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Hector (2015)

CRUMBLIES… 4 crumblies

Here’s one to put the fear of God in the crumblies at the home. What happens when the money runs out? Yeah, yeah, you might have a ghastly life problem set to tear your personality apart, but what if you’re just poor? Out into the cold world of roads, nasty cafés, wandering and despair you go…

Hector is the tale of a man who ran out on his family some fifteen years or so ago. He travels the country – Glasgow to London – in lorries and cars that, broadly speaking, emerge from the kindness of others. Peter Mullan – as Hector –  is given the space (et un smattering de reportage verité) to breathe into the rôle. He is startlingly different from his Rab in Sunshine on Leith, but equally accessible. There’s a calmness to this man as he is gifted moments of kindness (and one mighty cruelty) on his journey to family.

This year is different. Hector is awaiting medical results and an operation and looks to actively reconnect with his siblings. They have grim history and – those that he reaches –  have the air of people who ran a thousand miles to get away from the memories. It’s not just Hector who got turfed out by society.

The film is slow, casual even, and not for the young. It stands not so much as a warning to the old, but a character study in how normality can be destroyed and sympathy unexpected.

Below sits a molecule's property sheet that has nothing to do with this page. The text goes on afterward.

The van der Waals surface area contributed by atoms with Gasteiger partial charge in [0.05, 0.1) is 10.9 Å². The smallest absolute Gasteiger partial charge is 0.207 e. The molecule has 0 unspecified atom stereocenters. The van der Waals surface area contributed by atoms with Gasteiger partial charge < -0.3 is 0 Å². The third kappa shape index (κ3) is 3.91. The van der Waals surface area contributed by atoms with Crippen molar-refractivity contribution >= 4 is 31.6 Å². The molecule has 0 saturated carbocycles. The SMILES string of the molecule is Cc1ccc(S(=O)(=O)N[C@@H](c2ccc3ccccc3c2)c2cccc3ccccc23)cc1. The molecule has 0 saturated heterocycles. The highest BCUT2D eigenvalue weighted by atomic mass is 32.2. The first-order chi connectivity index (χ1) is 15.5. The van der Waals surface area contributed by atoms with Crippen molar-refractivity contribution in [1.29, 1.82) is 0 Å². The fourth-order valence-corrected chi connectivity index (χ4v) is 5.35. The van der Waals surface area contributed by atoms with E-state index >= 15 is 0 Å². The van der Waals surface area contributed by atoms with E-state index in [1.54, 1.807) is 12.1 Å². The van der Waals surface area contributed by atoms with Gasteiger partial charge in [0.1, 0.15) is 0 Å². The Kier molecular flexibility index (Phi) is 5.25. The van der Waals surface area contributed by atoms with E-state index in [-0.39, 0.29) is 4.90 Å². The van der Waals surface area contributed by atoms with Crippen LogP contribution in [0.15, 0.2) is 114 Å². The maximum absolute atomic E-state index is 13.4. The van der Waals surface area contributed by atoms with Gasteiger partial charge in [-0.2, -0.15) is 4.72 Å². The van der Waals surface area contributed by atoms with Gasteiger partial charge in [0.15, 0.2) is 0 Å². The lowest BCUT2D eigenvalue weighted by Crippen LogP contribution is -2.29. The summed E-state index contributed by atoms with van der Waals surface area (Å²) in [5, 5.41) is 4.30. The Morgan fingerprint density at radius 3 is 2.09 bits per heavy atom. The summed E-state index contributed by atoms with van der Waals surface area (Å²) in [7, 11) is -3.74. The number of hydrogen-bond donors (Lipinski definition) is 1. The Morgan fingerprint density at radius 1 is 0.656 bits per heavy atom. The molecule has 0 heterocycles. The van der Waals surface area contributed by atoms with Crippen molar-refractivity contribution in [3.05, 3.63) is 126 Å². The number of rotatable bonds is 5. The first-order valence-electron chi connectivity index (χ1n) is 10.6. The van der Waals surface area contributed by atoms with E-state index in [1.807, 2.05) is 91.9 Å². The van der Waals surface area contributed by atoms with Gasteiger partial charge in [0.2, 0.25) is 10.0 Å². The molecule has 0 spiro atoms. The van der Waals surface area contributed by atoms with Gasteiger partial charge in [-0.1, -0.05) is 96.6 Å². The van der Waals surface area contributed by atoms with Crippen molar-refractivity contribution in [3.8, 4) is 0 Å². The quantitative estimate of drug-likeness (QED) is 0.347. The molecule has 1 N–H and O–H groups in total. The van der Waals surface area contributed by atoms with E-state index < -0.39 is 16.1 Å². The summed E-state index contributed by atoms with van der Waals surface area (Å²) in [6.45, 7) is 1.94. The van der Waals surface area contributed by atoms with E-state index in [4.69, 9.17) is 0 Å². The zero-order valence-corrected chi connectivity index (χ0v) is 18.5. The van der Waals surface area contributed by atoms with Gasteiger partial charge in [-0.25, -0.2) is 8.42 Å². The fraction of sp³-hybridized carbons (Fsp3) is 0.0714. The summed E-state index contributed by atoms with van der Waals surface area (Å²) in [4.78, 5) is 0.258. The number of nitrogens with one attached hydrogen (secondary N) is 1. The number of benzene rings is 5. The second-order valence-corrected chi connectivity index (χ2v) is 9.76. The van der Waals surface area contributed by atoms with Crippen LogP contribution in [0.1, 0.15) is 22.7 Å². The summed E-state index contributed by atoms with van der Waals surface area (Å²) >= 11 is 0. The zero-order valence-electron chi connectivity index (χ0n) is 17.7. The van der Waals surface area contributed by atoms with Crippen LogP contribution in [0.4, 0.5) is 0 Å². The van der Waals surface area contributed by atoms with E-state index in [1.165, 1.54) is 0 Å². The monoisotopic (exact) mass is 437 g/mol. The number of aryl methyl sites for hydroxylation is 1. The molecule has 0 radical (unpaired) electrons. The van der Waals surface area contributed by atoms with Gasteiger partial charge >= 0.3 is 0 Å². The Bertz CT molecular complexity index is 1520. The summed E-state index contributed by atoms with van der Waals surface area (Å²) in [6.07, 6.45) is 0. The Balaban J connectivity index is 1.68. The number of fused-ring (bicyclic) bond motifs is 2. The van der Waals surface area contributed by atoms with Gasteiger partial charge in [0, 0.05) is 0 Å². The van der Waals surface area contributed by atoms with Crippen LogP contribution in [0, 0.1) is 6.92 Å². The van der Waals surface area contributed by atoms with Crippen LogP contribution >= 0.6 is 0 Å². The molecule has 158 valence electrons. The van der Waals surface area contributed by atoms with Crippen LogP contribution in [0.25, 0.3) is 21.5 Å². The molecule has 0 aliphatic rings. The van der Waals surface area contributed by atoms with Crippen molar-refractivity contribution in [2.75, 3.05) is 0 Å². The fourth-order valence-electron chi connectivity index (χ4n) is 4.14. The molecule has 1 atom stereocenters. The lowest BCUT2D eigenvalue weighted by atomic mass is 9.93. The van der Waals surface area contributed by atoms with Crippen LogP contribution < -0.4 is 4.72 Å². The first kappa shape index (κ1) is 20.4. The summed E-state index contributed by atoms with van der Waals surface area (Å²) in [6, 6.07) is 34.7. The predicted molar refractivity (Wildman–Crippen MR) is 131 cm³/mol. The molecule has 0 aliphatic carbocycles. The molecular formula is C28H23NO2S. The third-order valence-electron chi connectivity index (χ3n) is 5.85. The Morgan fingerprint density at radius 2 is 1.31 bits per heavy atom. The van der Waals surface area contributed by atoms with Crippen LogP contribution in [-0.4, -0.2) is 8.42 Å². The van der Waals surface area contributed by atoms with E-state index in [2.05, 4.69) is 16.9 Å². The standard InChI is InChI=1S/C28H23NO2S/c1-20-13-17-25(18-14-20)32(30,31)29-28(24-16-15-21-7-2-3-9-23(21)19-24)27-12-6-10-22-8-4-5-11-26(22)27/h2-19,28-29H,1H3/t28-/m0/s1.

Mullan is the absolute star, but he is aided in the familial realism of Stephen Tompkinson, all weakness and rage, Gina McKee, all hurt and tension, and Ewan Stewart as the brother. A dose of caricature and much-needed funnies comes from Keith Allen as Jimbo at the Christmas shelter. If there’s human heart to believe in, then Sarah Solemani encapsulates it best: the concerned, realistic manager of Hector’s Christmas shelter. Ultimately, these people make Hector’s life wholly tolerable.

Is that real? In a world where a scarily high percentage of the homeless are drunk, abused or simple victims of their own self-destruction, the answer is no. And this does bother old Jack. But the film is a pleasant watch. And still scary for those who live two meals and a lost asset away from ejection. Out of kindness this season, I decided not to show this to old Clive. His medication is pricey.

Catch Hector on Netflix. He’s not going anywhere fast.

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